The Bank of England has warned that the deadline to use 'old style' paper £20 and £50 notes is just four weeks away.
Britons have until Friday, 30 September 2022, to spend the paper versions of the currency before they are withdrawn from circulation and no longer accepted as legal tender.
Polymer £20 notes have been in circulation since February 2020, and the £50 notes since June 2021.
But those who choose to stash cash at home may have paper notes piled up that need spending or exchanging, and back in March the Bank of England said there was still £7 billion worth of £20 notes and £10.5 billion worth of £50 notes in circulation.
Posting on its official Twitter page, the Bank of England urged people to check their cash and ensure they spend or exchange their old paper notes before the deadline.
In light of the current cost of living crisis, unusable notes could leave households even shorter on cash as winter approaches.
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When do the old £20 and £50 notes expire?
The last day to use the paper £20 and £50 notes is September 30, 2022. After this date these paper notes will no longer be legal tender and will no longer be accepted in shops.
How can I exchange my paper notes?
Once the 30 September deadline has passed, Britons will no longer be able to use Bank of England paper notes in shops or use them to pay businesses.
However, after this date, many UK banks will still accept withdrawn notes as deposits from customers. Some Post Offices may also accept withdrawn notes as a deposit into any bank account you can access with them.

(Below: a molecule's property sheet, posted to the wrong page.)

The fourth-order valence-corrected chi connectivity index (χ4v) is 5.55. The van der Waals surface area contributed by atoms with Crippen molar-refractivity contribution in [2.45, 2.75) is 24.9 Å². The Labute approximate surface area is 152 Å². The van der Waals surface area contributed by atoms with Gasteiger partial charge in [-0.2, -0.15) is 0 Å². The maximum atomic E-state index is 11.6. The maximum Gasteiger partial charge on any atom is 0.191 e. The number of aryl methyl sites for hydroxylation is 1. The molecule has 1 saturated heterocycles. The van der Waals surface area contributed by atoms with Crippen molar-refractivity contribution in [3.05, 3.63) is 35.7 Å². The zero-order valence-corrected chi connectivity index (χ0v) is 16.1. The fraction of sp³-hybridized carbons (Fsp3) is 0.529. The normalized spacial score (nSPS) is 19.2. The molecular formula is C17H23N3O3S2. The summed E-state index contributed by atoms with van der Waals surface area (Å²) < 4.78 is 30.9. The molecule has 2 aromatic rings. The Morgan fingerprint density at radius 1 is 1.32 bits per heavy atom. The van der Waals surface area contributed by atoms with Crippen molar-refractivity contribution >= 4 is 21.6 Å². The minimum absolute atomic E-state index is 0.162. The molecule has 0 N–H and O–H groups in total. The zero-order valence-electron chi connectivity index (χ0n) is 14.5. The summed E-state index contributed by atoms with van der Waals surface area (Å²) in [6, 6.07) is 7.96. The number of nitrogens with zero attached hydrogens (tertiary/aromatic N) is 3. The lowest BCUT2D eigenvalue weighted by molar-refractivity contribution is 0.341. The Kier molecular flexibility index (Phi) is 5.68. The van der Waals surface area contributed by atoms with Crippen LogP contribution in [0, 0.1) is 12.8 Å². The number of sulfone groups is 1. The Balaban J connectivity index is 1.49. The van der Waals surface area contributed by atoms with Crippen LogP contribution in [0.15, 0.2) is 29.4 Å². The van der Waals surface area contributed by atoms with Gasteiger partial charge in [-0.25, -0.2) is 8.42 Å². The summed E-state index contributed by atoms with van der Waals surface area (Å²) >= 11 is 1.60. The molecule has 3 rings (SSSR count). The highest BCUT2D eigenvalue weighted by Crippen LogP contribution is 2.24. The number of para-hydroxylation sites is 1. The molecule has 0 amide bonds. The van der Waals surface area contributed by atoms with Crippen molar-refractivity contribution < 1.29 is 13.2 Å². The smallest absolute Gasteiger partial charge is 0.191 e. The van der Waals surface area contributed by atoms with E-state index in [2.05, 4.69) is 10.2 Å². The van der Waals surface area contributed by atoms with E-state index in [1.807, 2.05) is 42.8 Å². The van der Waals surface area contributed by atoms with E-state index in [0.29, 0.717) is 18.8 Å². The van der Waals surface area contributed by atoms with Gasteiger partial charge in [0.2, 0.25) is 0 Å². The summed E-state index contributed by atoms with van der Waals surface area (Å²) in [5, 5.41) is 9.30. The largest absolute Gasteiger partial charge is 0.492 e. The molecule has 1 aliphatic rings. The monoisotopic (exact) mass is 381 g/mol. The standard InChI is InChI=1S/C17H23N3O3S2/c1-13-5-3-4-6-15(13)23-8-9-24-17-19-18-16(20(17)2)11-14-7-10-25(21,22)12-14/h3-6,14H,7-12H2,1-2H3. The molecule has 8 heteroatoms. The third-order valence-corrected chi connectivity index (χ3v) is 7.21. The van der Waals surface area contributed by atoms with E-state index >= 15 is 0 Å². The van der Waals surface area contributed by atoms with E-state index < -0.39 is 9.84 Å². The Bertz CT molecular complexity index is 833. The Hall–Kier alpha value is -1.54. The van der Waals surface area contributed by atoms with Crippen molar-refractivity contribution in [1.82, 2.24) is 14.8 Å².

The Bank of England will always exchange any withdrawn notes, including paper notes it has removed in the past.
How do I know a note is genuine?
Polymer notes are much harder to replicate, meaning there is less chance of being handed a counterfeit note, but it can happen.
On a genuine £20 note you will see a hologram in the bottom left-hand corner and the word will change between ‘Twenty’ and ‘Pounds’ when the note is tilted. Another security feature is the Queen's portrait in the see-through window - a portrait of the monarch is printed on the window with '£20 Bank of England’ printed twice around the edge.
For more security advice on how to check if a note is genuine, see the Bank of England advice pages here. The website also offers advice on checking for counterfeits when handling the old style paper money too.